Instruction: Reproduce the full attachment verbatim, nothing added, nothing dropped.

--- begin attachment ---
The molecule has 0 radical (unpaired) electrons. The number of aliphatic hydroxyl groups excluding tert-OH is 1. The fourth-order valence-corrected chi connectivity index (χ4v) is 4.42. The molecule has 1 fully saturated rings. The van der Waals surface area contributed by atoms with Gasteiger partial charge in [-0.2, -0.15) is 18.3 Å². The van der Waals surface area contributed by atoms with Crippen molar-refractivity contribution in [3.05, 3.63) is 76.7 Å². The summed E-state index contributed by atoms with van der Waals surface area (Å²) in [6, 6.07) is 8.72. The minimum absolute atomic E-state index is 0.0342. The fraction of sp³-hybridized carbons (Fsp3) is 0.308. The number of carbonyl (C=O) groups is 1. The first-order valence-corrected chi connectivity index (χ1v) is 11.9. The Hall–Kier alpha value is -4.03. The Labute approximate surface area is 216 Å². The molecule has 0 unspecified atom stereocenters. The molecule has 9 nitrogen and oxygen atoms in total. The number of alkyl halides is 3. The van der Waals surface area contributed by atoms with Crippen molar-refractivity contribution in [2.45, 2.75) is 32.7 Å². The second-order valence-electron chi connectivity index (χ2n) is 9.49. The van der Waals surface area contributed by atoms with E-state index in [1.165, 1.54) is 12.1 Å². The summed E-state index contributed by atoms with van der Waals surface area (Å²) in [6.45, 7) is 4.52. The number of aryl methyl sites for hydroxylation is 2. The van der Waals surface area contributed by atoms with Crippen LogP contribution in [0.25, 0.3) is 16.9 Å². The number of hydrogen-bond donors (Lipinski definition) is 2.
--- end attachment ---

The molecule has 0 radical (unpaired) electrons. The number of aliphatic hydroxyl groups excluding tert-OH is 1. The fourth-order valence-corrected chi connectivity index (χ4v) is 4.42. The molecule has 1 fully saturated rings. The van der Waals surface area contributed by atoms with Gasteiger partial charge in [-0.2, -0.15) is 18.3 Å². The van der Waals surface area contributed by atoms with Crippen molar-refractivity contribution in [3.05, 3.63) is 76.7 Å². The summed E-state index contributed by atoms with van der Waals surface area (Å²) in [6, 6.07) is 8.72. The minimum absolute atomic E-state index is 0.0342. The fraction of sp³-hybridized carbons (Fsp3) is 0.308. The number of carbonyl (C=O) groups is 1. The first-order valence-corrected chi connectivity index (χ1v) is 11.9. The Hall–Kier alpha value is -4.03. The Labute approximate surface area is 216 Å². The molecule has 0 unspecified atom stereocenters. The molecule has 9 nitrogen and oxygen atoms in total. The number of alkyl halides is 3. The van der Waals surface area contributed by atoms with Crippen molar-refractivity contribution in [2.45, 2.75) is 32.7 Å². The second-order valence-electron chi connectivity index (χ2n) is 9.49. The van der Waals surface area contributed by atoms with E-state index in [1.165, 1.54) is 12.1 Å². The summed E-state index contributed by atoms with van der Waals surface area (Å²) in [6.45, 7) is 4.52. The number of aryl methyl sites for hydroxylation is 2. The van der Waals surface area contributed by atoms with Crippen LogP contribution in [0.25, 0.3) is 16.9 Å². The number of hydrogen-bond donors (Lipinski definition) is 2.